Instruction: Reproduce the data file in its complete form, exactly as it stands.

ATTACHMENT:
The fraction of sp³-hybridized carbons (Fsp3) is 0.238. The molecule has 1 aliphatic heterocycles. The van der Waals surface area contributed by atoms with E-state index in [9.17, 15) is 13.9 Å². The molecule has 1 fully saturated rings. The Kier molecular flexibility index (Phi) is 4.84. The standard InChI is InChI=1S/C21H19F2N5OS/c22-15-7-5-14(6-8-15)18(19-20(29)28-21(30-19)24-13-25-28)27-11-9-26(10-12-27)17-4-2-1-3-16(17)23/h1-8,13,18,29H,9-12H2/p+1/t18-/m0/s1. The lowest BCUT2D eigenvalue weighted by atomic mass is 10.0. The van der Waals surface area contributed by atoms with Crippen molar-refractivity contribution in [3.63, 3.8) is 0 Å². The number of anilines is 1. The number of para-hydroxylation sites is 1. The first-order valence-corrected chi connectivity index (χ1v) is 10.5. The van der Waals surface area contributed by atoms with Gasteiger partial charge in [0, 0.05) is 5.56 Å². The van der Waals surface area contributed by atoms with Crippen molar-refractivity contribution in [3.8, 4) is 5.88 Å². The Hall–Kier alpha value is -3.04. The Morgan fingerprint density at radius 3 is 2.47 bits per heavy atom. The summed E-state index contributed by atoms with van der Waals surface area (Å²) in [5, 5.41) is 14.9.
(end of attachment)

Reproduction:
The fraction of sp³-hybridized carbons (Fsp3) is 0.238. The molecule has 1 aliphatic heterocycles. The van der Waals surface area contributed by atoms with E-state index in [9.17, 15) is 13.9 Å². The molecule has 1 fully saturated rings. The Kier molecular flexibility index (Phi) is 4.84. The standard InChI is InChI=1S/C21H19F2N5OS/c22-15-7-5-14(6-8-15)18(19-20(29)28-21(30-19)24-13-25-28)27-11-9-26(10-12-27)17-4-2-1-3-16(17)23/h1-8,13,18,29H,9-12H2/p+1/t18-/m0/s1. The lowest BCUT2D eigenvalue weighted by atomic mass is 10.0. The van der Waals surface area contributed by atoms with Crippen molar-refractivity contribution in [3.63, 3.8) is 0 Å². The number of anilines is 1. The number of para-hydroxylation sites is 1. The first-order valence-corrected chi connectivity index (χ1v) is 10.5. The van der Waals surface area contributed by atoms with Gasteiger partial charge in [0, 0.05) is 5.56 Å². The van der Waals surface area contributed by atoms with Crippen molar-refractivity contribution in [3.8, 4) is 5.88 Å². The Hall–Kier alpha value is -3.04. The Morgan fingerprint density at radius 3 is 2.47 bits per heavy atom. The summed E-state index contributed by atoms with van der Waals surface area (Å²) in [5, 5.41) is 14.9.